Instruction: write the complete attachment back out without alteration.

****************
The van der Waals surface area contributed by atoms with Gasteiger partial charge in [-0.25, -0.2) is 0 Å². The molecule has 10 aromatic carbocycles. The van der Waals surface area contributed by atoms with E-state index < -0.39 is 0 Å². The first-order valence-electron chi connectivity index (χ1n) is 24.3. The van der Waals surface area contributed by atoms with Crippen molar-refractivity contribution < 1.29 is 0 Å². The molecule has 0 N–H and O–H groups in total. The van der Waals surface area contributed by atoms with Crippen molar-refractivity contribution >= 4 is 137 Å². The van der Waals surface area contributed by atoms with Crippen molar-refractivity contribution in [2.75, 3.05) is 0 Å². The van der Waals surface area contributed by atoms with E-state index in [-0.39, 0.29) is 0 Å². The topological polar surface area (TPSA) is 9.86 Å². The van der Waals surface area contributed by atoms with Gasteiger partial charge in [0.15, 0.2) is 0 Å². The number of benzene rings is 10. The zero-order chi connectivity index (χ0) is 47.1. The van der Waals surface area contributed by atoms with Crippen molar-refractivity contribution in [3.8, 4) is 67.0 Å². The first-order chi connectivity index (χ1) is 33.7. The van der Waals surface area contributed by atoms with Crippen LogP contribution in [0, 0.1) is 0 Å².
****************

The van der Waals surface area contributed by atoms with Gasteiger partial charge in [-0.25, -0.2) is 0 Å². The molecule has 10 aromatic carbocycles. The van der Waals surface area contributed by atoms with E-state index < -0.39 is 0 Å². The first-order valence-electron chi connectivity index (χ1n) is 24.3. The van der Waals surface area contributed by atoms with Crippen molar-refractivity contribution < 1.29 is 0 Å². The molecule has 0 N–H and O–H groups in total. The van der Waals surface area contributed by atoms with Crippen molar-refractivity contribution >= 4 is 137 Å². The van der Waals surface area contributed by atoms with Crippen molar-refractivity contribution in [2.75, 3.05) is 0 Å². The van der Waals surface area contributed by atoms with E-state index in [-0.39, 0.29) is 0 Å². The topological polar surface area (TPSA) is 9.86 Å². The van der Waals surface area contributed by atoms with Gasteiger partial charge in [0.15, 0.2) is 0 Å². The number of benzene rings is 10. The zero-order chi connectivity index (χ0) is 47.1. The van der Waals surface area contributed by atoms with Crippen molar-refractivity contribution in [3.8, 4) is 67.0 Å². The first-order chi connectivity index (χ1) is 33.7. The van der Waals surface area contributed by atoms with Crippen LogP contribution in [0, 0.1) is 0 Å².